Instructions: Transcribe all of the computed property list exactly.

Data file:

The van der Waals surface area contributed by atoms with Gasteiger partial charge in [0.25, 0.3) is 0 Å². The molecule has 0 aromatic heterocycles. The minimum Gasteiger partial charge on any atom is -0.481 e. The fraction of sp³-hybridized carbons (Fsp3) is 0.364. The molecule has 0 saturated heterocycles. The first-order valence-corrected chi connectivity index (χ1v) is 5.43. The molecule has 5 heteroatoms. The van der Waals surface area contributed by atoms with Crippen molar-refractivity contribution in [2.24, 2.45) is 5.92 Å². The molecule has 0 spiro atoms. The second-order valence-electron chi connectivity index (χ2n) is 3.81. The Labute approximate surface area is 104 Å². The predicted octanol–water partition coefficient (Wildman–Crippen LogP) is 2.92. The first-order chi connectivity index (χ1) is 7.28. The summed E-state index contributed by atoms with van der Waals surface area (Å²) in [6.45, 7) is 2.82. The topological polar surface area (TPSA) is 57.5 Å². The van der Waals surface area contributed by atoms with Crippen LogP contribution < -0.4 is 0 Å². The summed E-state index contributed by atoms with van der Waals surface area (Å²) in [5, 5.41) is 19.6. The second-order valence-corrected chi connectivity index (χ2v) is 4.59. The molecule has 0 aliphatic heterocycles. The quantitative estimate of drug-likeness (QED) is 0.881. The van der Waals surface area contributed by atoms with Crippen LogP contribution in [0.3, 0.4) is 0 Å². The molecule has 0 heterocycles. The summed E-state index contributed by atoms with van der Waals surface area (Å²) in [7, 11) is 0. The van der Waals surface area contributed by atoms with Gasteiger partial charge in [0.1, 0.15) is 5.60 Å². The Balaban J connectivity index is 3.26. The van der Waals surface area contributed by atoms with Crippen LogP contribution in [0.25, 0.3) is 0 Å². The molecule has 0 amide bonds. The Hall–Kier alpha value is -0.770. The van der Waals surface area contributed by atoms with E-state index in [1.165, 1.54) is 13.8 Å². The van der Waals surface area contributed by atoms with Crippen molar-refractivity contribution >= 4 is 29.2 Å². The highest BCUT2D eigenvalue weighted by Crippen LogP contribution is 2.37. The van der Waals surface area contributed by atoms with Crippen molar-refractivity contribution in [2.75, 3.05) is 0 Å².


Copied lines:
The van der Waals surface area contributed by atoms with Gasteiger partial charge in [0.25, 0.3) is 0 Å². The molecule has 0 aromatic heterocycles. The minimum Gasteiger partial charge on any atom is -0.481 e. The fraction of sp³-hybridized carbons (Fsp3) is 0.364. The molecule has 0 saturated heterocycles. The first-order valence-corrected chi connectivity index (χ1v) is 5.43. The molecule has 5 heteroatoms. The van der Waals surface area contributed by atoms with Crippen molar-refractivity contribution in [2.24, 2.45) is 5.92 Å². The molecule has 0 spiro atoms. The second-order valence-electron chi connectivity index (χ2n) is 3.81. The Labute approximate surface area is 104 Å². The predicted octanol–water partition coefficient (Wildman–Crippen LogP) is 2.92. The first-order chi connectivity index (χ1) is 7.28. The summed E-state index contributed by atoms with van der Waals surface area (Å²) in [6.45, 7) is 2.82. The topological polar surface area (TPSA) is 57.5 Å². The van der Waals surface area contributed by atoms with Crippen LogP contribution < -0.4 is 0 Å². The summed E-state index contributed by atoms with van der Waals surface area (Å²) in [5, 5.41) is 19.6. The second-order valence-corrected chi connectivity index (χ2v) is 4.59. The molecule has 0 aliphatic heterocycles. The quantitative estimate of drug-likeness (QED) is 0.881. The van der Waals surface area contributed by atoms with Crippen LogP contribution in [0.3, 0.4) is 0 Å². The molecule has 0 heterocycles. The summed E-state index contributed by atoms with van der Waals surface area (Å²) in [7, 11) is 0. The van der Waals surface area contributed by atoms with Gasteiger partial charge in [0.1, 0.15) is 5.60 Å². The Balaban J connectivity index is 3.26. The van der Waals surface area contributed by atoms with Crippen LogP contribution in [0.25, 0.3) is 0 Å². The molecule has 0 amide bonds. The Hall–Kier alpha value is -0.770. The van der Waals surface area contributed by atoms with E-state index in [1.165, 1.54) is 13.8 Å². The van der Waals surface area contributed by atoms with Crippen molar-refractivity contribution >= 4 is 29.2 Å². The highest BCUT2D eigenvalue weighted by Crippen LogP contribution is 2.37. The van der Waals surface area contributed by atoms with Crippen molar-refractivity contribution in [2.75, 3.05) is 0 Å².